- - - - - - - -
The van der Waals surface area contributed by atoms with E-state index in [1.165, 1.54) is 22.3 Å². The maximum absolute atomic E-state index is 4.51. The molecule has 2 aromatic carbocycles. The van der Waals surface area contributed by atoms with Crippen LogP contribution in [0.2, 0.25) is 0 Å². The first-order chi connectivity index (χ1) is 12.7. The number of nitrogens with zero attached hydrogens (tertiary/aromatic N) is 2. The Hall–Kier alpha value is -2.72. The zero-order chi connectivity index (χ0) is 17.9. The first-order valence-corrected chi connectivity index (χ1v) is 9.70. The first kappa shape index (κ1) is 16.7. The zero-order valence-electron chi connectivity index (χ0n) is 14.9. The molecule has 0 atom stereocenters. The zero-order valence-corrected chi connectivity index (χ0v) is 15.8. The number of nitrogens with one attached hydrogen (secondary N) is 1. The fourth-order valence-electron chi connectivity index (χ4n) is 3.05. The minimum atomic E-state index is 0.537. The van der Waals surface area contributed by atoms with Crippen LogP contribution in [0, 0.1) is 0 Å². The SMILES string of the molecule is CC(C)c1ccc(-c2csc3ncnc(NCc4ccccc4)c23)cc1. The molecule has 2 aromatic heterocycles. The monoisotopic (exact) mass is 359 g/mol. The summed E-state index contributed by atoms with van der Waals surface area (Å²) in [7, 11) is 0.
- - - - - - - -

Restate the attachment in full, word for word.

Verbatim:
The van der Waals surface area contributed by atoms with E-state index in [1.165, 1.54) is 22.3 Å². The maximum absolute atomic E-state index is 4.51. The molecule has 2 aromatic carbocycles. The van der Waals surface area contributed by atoms with Crippen LogP contribution in [0.2, 0.25) is 0 Å². The first-order chi connectivity index (χ1) is 12.7. The number of nitrogens with zero attached hydrogens (tertiary/aromatic N) is 2. The Hall–Kier alpha value is -2.72. The zero-order chi connectivity index (χ0) is 17.9. The first-order valence-corrected chi connectivity index (χ1v) is 9.70. The first kappa shape index (κ1) is 16.7. The zero-order valence-electron chi connectivity index (χ0n) is 14.9. The molecule has 0 atom stereocenters. The zero-order valence-corrected chi connectivity index (χ0v) is 15.8. The number of nitrogens with one attached hydrogen (secondary N) is 1. The fourth-order valence-electron chi connectivity index (χ4n) is 3.05. The minimum atomic E-state index is 0.537. The van der Waals surface area contributed by atoms with Crippen LogP contribution in [0, 0.1) is 0 Å². The SMILES string of the molecule is CC(C)c1ccc(-c2csc3ncnc(NCc4ccccc4)c23)cc1. The molecule has 2 aromatic heterocycles. The monoisotopic (exact) mass is 359 g/mol. The summed E-state index contributed by atoms with van der Waals surface area (Å²) in [7, 11) is 0.